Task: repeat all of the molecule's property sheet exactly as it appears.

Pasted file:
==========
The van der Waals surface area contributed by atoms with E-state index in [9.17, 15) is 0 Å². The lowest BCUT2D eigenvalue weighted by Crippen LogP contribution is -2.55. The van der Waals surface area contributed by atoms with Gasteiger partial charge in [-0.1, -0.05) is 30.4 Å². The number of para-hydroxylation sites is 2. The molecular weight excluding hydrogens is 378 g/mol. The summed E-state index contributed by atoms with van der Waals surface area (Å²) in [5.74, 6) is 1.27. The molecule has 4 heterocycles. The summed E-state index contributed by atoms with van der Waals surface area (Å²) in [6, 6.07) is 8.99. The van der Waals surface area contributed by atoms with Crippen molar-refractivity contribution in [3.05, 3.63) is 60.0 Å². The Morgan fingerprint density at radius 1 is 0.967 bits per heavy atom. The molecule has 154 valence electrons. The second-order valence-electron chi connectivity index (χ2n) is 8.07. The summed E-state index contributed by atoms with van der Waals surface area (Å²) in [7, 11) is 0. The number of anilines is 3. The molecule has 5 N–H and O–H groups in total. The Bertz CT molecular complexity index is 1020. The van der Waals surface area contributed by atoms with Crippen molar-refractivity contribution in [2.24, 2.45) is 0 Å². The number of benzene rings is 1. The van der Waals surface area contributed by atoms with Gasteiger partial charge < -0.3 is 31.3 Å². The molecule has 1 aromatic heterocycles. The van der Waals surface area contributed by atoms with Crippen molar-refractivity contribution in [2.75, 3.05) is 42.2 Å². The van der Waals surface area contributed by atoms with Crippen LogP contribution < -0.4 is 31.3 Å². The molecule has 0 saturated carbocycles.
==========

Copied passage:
The van der Waals surface area contributed by atoms with E-state index in [9.17, 15) is 0 Å². The lowest BCUT2D eigenvalue weighted by Crippen LogP contribution is -2.55. The van der Waals surface area contributed by atoms with Gasteiger partial charge in [-0.1, -0.05) is 30.4 Å². The number of para-hydroxylation sites is 2. The molecular weight excluding hydrogens is 378 g/mol. The summed E-state index contributed by atoms with van der Waals surface area (Å²) in [5.74, 6) is 1.27. The molecule has 4 heterocycles. The summed E-state index contributed by atoms with van der Waals surface area (Å²) in [6, 6.07) is 8.99. The van der Waals surface area contributed by atoms with Crippen molar-refractivity contribution in [3.05, 3.63) is 60.0 Å². The Morgan fingerprint density at radius 1 is 0.967 bits per heavy atom. The molecule has 154 valence electrons. The second-order valence-electron chi connectivity index (χ2n) is 8.07. The summed E-state index contributed by atoms with van der Waals surface area (Å²) in [7, 11) is 0. The number of anilines is 3. The molecule has 5 N–H and O–H groups in total. The Bertz CT molecular complexity index is 1020. The van der Waals surface area contributed by atoms with Crippen molar-refractivity contribution in [2.24, 2.45) is 0 Å². The number of benzene rings is 1. The van der Waals surface area contributed by atoms with Gasteiger partial charge < -0.3 is 31.3 Å². The molecule has 1 aromatic heterocycles. The van der Waals surface area contributed by atoms with Crippen molar-refractivity contribution in [2.75, 3.05) is 42.2 Å². The van der Waals surface area contributed by atoms with Crippen LogP contribution < -0.4 is 31.3 Å². The molecule has 0 saturated carbocycles.